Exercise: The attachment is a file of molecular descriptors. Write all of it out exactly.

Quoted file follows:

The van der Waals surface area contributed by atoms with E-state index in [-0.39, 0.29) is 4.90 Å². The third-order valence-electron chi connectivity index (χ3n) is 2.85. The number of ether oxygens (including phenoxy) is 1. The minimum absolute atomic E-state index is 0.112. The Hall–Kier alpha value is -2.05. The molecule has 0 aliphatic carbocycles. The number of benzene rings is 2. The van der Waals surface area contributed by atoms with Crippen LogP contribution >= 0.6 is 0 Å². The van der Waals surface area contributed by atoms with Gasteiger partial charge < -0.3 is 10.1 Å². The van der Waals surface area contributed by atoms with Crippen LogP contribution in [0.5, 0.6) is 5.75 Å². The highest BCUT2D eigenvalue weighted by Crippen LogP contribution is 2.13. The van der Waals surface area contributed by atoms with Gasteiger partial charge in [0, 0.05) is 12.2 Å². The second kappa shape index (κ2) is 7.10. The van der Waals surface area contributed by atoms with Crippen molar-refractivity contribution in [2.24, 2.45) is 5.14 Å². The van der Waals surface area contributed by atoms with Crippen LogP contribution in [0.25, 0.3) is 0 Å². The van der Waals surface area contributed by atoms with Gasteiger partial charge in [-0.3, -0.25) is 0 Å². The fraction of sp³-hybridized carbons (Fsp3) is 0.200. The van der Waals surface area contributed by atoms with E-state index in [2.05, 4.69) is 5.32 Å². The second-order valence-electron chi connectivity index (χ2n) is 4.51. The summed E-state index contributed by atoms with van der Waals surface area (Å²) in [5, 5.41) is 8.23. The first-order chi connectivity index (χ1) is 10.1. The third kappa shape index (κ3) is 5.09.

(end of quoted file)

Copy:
The van der Waals surface area contributed by atoms with E-state index in [-0.39, 0.29) is 4.90 Å². The third-order valence-electron chi connectivity index (χ3n) is 2.85. The number of ether oxygens (including phenoxy) is 1. The minimum absolute atomic E-state index is 0.112. The Hall–Kier alpha value is -2.05. The molecule has 0 aliphatic carbocycles. The number of benzene rings is 2. The van der Waals surface area contributed by atoms with Crippen LogP contribution >= 0.6 is 0 Å². The van der Waals surface area contributed by atoms with Gasteiger partial charge < -0.3 is 10.1 Å². The van der Waals surface area contributed by atoms with Crippen LogP contribution in [0.5, 0.6) is 5.75 Å². The highest BCUT2D eigenvalue weighted by Crippen LogP contribution is 2.13. The van der Waals surface area contributed by atoms with Gasteiger partial charge in [0, 0.05) is 12.2 Å². The second kappa shape index (κ2) is 7.10. The van der Waals surface area contributed by atoms with Crippen molar-refractivity contribution in [2.24, 2.45) is 5.14 Å². The van der Waals surface area contributed by atoms with Crippen LogP contribution in [0.25, 0.3) is 0 Å². The van der Waals surface area contributed by atoms with Gasteiger partial charge in [-0.3, -0.25) is 0 Å². The fraction of sp³-hybridized carbons (Fsp3) is 0.200. The van der Waals surface area contributed by atoms with E-state index in [2.05, 4.69) is 5.32 Å². The second-order valence-electron chi connectivity index (χ2n) is 4.51. The summed E-state index contributed by atoms with van der Waals surface area (Å²) in [5, 5.41) is 8.23. The first-order chi connectivity index (χ1) is 10.1. The third kappa shape index (κ3) is 5.09.